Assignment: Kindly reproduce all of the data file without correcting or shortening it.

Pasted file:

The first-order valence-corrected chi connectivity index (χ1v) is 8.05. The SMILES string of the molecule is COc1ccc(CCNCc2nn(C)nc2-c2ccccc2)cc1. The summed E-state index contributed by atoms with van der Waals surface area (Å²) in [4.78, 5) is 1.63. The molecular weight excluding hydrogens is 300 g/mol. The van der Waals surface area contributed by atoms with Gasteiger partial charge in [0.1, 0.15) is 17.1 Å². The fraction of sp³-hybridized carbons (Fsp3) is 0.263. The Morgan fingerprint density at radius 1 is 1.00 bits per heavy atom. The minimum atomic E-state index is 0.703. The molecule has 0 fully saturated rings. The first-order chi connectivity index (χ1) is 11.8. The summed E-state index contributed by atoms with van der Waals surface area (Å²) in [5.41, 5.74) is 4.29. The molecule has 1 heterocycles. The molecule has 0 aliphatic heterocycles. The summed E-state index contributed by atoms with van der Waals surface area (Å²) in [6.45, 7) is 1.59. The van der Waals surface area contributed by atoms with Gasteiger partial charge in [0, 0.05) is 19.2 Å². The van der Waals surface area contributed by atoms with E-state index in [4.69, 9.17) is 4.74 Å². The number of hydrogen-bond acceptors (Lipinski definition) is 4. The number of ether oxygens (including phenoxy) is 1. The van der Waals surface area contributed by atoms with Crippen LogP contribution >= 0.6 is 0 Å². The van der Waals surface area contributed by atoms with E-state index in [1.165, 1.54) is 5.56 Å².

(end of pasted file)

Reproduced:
The first-order valence-corrected chi connectivity index (χ1v) is 8.05. The SMILES string of the molecule is COc1ccc(CCNCc2nn(C)nc2-c2ccccc2)cc1. The summed E-state index contributed by atoms with van der Waals surface area (Å²) in [4.78, 5) is 1.63. The molecular weight excluding hydrogens is 300 g/mol. The van der Waals surface area contributed by atoms with Gasteiger partial charge in [0.1, 0.15) is 17.1 Å². The fraction of sp³-hybridized carbons (Fsp3) is 0.263. The Morgan fingerprint density at radius 1 is 1.00 bits per heavy atom. The minimum atomic E-state index is 0.703. The molecule has 0 fully saturated rings. The first-order chi connectivity index (χ1) is 11.8. The summed E-state index contributed by atoms with van der Waals surface area (Å²) in [5.41, 5.74) is 4.29. The molecule has 1 heterocycles. The molecule has 0 aliphatic heterocycles. The summed E-state index contributed by atoms with van der Waals surface area (Å²) in [6.45, 7) is 1.59. The van der Waals surface area contributed by atoms with Gasteiger partial charge in [0, 0.05) is 19.2 Å². The van der Waals surface area contributed by atoms with E-state index in [4.69, 9.17) is 4.74 Å². The number of hydrogen-bond acceptors (Lipinski definition) is 4. The number of ether oxygens (including phenoxy) is 1. The van der Waals surface area contributed by atoms with Crippen LogP contribution >= 0.6 is 0 Å². The van der Waals surface area contributed by atoms with E-state index in [1.165, 1.54) is 5.56 Å².